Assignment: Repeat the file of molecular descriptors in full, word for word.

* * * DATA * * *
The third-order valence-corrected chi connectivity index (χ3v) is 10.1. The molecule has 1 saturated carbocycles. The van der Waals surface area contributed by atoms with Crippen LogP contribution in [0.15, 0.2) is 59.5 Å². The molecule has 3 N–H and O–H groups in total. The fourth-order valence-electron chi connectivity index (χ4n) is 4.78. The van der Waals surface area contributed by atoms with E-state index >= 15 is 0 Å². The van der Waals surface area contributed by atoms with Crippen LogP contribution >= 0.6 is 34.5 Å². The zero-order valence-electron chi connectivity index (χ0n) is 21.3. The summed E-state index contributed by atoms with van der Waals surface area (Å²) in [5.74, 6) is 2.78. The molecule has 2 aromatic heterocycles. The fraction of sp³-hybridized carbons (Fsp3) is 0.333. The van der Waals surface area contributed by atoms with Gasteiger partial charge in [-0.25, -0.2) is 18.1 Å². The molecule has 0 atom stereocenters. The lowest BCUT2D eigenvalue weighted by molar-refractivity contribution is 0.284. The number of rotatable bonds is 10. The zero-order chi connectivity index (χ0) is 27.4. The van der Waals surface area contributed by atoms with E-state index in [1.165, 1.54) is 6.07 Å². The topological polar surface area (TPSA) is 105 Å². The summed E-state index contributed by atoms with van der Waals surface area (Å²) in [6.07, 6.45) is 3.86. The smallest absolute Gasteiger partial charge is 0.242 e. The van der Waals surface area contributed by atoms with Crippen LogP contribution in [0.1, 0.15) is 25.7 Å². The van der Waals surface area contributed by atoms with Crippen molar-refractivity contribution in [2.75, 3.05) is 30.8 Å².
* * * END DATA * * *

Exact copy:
The third-order valence-corrected chi connectivity index (χ3v) is 10.1. The molecule has 1 saturated carbocycles. The van der Waals surface area contributed by atoms with Crippen LogP contribution in [0.15, 0.2) is 59.5 Å². The molecule has 3 N–H and O–H groups in total. The fourth-order valence-electron chi connectivity index (χ4n) is 4.78. The van der Waals surface area contributed by atoms with E-state index >= 15 is 0 Å². The van der Waals surface area contributed by atoms with Crippen LogP contribution >= 0.6 is 34.5 Å². The zero-order valence-electron chi connectivity index (χ0n) is 21.3. The summed E-state index contributed by atoms with van der Waals surface area (Å²) in [5.74, 6) is 2.78. The molecule has 2 aromatic heterocycles. The fraction of sp³-hybridized carbons (Fsp3) is 0.333. The van der Waals surface area contributed by atoms with Gasteiger partial charge in [-0.25, -0.2) is 18.1 Å². The molecule has 0 atom stereocenters. The lowest BCUT2D eigenvalue weighted by molar-refractivity contribution is 0.284. The number of rotatable bonds is 10. The zero-order chi connectivity index (χ0) is 27.4. The van der Waals surface area contributed by atoms with E-state index in [1.165, 1.54) is 6.07 Å². The topological polar surface area (TPSA) is 105 Å². The summed E-state index contributed by atoms with van der Waals surface area (Å²) in [6.07, 6.45) is 3.86. The smallest absolute Gasteiger partial charge is 0.242 e. The van der Waals surface area contributed by atoms with Crippen LogP contribution in [0.1, 0.15) is 25.7 Å². The van der Waals surface area contributed by atoms with Crippen molar-refractivity contribution in [2.75, 3.05) is 30.8 Å².